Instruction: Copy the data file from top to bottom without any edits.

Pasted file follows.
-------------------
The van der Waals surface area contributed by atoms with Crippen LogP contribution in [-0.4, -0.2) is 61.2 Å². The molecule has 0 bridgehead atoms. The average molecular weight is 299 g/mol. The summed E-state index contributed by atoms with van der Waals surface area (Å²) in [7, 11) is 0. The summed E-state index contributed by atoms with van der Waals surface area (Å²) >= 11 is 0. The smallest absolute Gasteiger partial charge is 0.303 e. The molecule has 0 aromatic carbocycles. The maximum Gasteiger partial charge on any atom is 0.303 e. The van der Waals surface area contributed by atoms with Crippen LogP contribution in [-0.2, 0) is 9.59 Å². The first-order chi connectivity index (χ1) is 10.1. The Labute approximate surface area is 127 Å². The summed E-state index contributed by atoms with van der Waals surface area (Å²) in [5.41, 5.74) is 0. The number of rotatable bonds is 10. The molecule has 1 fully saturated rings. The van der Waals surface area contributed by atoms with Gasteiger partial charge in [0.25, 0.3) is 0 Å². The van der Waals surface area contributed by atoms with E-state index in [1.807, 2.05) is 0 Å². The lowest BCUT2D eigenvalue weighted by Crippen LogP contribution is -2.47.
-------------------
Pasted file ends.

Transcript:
The van der Waals surface area contributed by atoms with Crippen LogP contribution in [-0.4, -0.2) is 61.2 Å². The molecule has 0 bridgehead atoms. The average molecular weight is 299 g/mol. The summed E-state index contributed by atoms with van der Waals surface area (Å²) in [7, 11) is 0. The summed E-state index contributed by atoms with van der Waals surface area (Å²) >= 11 is 0. The smallest absolute Gasteiger partial charge is 0.303 e. The molecule has 0 aromatic carbocycles. The maximum Gasteiger partial charge on any atom is 0.303 e. The van der Waals surface area contributed by atoms with Crippen LogP contribution in [-0.2, 0) is 9.59 Å². The first-order chi connectivity index (χ1) is 10.1. The Labute approximate surface area is 127 Å². The summed E-state index contributed by atoms with van der Waals surface area (Å²) in [5.41, 5.74) is 0. The number of rotatable bonds is 10. The molecule has 1 fully saturated rings. The van der Waals surface area contributed by atoms with Gasteiger partial charge in [0.25, 0.3) is 0 Å². The van der Waals surface area contributed by atoms with E-state index in [1.807, 2.05) is 0 Å². The lowest BCUT2D eigenvalue weighted by Crippen LogP contribution is -2.47.